Amendments to the Maternity Protection Act

Inclusive ideology and equality has been the theme tune to my life

Sir, – While not an extremist, I have campaigned and advocated for many societal shifts: Separation of church and State – absolutely! Divorce – yes! Lisbon and Nice – of course! Marriage equality – yes! Repeal – yes!

Inclusive ideology and equality has been the theme tune to my life. A post-menopausal cis mother, grandmother, artist, who embraces equal rights including LGTBQIA2S+, I celebrate Pride with pride about living in an inclusive society.

With hindsight, I have perhaps been slightly smug about how life in Ireland has changed over the past 50 years. But now I am flailing, confused by and angered at the proposed amendments to the Maternity Protection Act 1994 around maternity leave and breastfeeding, which includes the erasure of the words woman and mother in favour of the words person/parent. Mater = mother. We need protections. It is a step too far for this woman who grew up in a misogynistic society that has just begun to improve its attitudes to women, and there is a long road ahead. Other societies have regressed frighteningly in recent times.

My core identity is as a woman, a mother, far beyond the term “gender assigned at birth”. As a woman I menstruated for 45 years, experienced difficulty getting contraception, breastfeeding inadequacy and shaming, cervical checks, menopause, HRT, etc.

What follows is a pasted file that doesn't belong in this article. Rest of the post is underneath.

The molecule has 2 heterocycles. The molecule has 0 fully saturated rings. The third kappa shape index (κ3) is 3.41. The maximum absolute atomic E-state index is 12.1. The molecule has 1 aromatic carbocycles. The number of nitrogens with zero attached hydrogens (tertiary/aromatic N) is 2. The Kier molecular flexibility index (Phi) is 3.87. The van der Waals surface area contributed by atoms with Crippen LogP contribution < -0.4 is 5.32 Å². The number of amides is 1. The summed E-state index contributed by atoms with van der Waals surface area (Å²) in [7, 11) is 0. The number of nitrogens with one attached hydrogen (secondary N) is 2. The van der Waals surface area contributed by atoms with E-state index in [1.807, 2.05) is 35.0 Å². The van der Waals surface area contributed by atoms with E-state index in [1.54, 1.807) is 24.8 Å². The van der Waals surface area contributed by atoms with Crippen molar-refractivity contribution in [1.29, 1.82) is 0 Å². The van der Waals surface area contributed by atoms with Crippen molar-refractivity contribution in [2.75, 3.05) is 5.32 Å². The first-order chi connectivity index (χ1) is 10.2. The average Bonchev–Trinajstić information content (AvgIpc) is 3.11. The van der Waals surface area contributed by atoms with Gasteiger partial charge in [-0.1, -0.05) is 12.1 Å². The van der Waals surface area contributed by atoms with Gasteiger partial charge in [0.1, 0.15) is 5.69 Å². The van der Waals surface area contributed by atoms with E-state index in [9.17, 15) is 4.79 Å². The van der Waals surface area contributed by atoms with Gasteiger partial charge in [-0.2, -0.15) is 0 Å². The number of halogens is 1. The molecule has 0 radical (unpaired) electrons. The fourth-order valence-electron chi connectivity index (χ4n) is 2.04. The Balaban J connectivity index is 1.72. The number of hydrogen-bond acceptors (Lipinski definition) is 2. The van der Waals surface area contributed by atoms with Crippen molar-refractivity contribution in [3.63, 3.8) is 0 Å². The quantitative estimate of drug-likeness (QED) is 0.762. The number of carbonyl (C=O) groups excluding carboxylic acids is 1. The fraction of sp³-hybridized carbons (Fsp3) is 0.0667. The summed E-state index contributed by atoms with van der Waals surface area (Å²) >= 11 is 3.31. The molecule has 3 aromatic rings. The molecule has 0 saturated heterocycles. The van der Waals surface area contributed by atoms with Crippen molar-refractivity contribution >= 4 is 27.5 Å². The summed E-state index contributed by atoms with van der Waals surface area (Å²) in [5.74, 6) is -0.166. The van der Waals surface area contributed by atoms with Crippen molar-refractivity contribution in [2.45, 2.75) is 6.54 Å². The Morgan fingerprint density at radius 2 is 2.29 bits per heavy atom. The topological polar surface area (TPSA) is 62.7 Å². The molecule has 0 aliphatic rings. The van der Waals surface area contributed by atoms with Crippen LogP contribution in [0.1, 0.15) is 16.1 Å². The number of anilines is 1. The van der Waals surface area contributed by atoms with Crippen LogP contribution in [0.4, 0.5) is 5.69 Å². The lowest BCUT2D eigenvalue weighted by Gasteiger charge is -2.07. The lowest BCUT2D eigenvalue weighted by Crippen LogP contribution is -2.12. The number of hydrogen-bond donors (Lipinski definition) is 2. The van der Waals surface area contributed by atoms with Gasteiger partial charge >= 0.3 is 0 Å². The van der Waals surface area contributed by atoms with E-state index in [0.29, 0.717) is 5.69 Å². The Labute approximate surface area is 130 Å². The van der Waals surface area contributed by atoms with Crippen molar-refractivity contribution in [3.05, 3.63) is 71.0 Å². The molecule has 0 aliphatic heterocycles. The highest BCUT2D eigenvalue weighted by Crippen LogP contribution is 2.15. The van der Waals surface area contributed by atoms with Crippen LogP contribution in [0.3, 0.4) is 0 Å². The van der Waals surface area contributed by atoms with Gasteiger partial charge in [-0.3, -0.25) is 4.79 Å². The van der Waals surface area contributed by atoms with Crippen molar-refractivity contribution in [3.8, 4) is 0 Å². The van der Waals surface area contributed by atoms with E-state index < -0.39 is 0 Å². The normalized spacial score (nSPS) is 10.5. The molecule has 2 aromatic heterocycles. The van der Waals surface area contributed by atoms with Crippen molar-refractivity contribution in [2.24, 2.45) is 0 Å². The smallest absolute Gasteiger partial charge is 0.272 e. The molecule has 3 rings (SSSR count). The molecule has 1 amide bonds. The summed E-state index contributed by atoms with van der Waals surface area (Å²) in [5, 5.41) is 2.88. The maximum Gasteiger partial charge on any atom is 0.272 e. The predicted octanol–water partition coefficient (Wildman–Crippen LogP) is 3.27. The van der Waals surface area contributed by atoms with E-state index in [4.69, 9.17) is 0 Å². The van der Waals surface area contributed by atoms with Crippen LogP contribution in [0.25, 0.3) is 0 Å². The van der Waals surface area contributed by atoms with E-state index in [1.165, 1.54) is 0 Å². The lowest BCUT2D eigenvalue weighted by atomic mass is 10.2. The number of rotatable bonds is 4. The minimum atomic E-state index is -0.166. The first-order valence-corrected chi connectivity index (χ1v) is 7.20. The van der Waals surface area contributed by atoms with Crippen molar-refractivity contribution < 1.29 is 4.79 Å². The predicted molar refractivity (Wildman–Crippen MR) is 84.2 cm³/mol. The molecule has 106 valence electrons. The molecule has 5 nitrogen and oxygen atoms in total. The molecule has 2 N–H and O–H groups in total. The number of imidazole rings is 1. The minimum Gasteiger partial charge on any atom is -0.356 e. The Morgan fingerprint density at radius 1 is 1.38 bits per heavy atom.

Social discriminations such as not being allowed into certain establishments, catcalls, employment discrimination, fear while out walking alone, body shaming and so much more. As an artist there is a whole other level of discrimination against women artists. All part of being a woman.

In this context, how have we, as a nation, become so blinkered in the quest for so-called equality that women (51 per cent of the population) are to be denied our identity?

I fear if these amendments go forward that there is a real danger of women’s hard-won rights being eroded over time, such as data collection of sex-based inequities in the workplace, Government, boards, organisations and institutions and of the eventual elimination of affirmative programmes, scholarships and grants for women. It seems like the National Women’s Council of Ireland, which normally represents women well, is letting us down on this issue which is yet another disappointment.

Instead of erasing our identity and with that, our collective contributions to humanity that are specific to women, there must be a more inclusive mechanism to ensure everyone’s dignity is maintained.

Perhaps through medical chart annotations/names above beds? Sensitivity training could be part of the legislation, to have people’s chosen pronouns clearly demarcated when accessing public services.

Yes, give everybody the right to self-identify as whatever we wish or feel compelled to be, including women.

– Yours, etc,



Co Laois.